There's a chance that the issues with blocked internal resources in robots.txt will reappear in the future — for example, if you add new pages to your website. Both these statuses will indicate that your website might need in-depth internal linking or backlink audit improvement. One of the best ways of preventing this issue in the future is to run SEO page audits regularly.

How To Fix “Blocked by robots.txt”

Now, let's see how you can fix the "blocked by robots.txt" issue in two possible ways.

When you used the Disallow directive on purpose

Ways of fixing robots.txt issues via the Disallow directive

One of the solutions may be ignoring this status in the Search Console. You can do that as long as you don't disallow any important links in robots.txt. Blocking bots from crawling duplicate or low-quality content is not a big deal.

Picking the pages that bots should and shouldn’t crawl is essential to:

  • Develop a website crawling strategy
  • Optimize and save your crawling budget

When you used the Disallow directive by mistake

 Way of fixing the indexing issue via the Disallow directive

If you want to fix “Blocked by robots.txt,” you should remove the Disallow directive for a target page. Thus, there is a higher chance of Googlebot crawling your page link the next time it reaches your website. Given that there are no other issues, Google will index it as well.

How Netpeak Spider Helps Fix “Blocked by robots.txt” and “Indexed, though blocked by robots.txt”

Just like we've mentioned above, running regular SEO checkups is one of the most effective ways how to fix indexed though blocked by robots.txt and robot txt no index issues, and Netpeak Spider can help you with that. You can test a free trial of Netpeak Spider — it's now available for both macOS and Windows users.

Now, let's take a closer look at how you can make the most use of this tool.

Detecting compliant URLs

Detect compliant URLs with Netpeak Spider

Netpeak Spider detects three page compliance types: compliant, non-compliant, and non-HTML. It detects HTML files with the 2xx status code and the ones that are not disallowed in indexation instructions, including robots.txt.

Dashboard and quick reports export from Google Search Console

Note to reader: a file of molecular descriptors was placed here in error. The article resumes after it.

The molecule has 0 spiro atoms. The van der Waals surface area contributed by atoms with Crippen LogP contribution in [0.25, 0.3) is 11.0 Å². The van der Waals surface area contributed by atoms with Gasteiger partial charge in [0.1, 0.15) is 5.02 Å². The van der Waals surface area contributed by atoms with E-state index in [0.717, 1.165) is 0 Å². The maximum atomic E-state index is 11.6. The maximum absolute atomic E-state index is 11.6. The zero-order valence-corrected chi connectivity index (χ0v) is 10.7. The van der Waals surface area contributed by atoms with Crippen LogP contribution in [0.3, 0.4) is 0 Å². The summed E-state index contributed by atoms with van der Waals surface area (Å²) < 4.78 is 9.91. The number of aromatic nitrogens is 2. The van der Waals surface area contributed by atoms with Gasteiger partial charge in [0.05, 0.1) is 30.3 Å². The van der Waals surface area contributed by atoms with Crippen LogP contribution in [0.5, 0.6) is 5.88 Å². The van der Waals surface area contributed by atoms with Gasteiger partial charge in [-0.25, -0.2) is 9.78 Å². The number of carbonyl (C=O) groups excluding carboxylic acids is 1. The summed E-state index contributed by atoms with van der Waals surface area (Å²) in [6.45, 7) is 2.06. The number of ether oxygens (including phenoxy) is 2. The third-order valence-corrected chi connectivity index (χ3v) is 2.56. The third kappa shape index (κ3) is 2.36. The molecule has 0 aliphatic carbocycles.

Netpeak Spider provides thorough SEO reports regarding the issues with robots.txt.

Thanks to the ability to integrate data from Google Analytics and Search Console, you can see all the necessary SEO-related data on your website in one location. Netpeak Spider provides a convenient and user-friendly dashboard where you can keep track of all the issues and current page stats.

Virtual robots.txt

 Virtual robots txt file

If you want to test the new robots.txt file and verify that search engine robots will correctly understand it, Netpeak Spider allows you to try the “Virtual robots.txt” setting. The app uses this virtual file instead of the one in your website's root directory.

Skipped URLs

Skipped URLs found by Netpeak Spider

Netpeak Spider also shows you the skipped URLs in a dedicated tab. This tab only appears when the app detects particular pages that are ignored during the crawling process. You'll see the links with an explanation for why they were skipped.

Buy Netpeak Spider Now

Bottom Line

Having a well-groomed robots.txt file is one of the essential elements of any good SEO strategy. Hence, it's necessary to predict and prevent potential dedicated errors like “Blocked by robots txt” and “Indexed though blocked by robots txt.”

Now that you know the main differences between these two Google Search Console statuses and how to fix them, you'll be able to evaluate potential issues with the new pages on your website.

To help you gather all the problematic pages in one place and get a detailed status report on them, Netpeak Spider will be a perfect option for you. Try this complex website crawling tool and integrate Google's services to get in-depth results and promptly react to existing issues. Try Netpeak Spider now and fix your SEO troubles right away!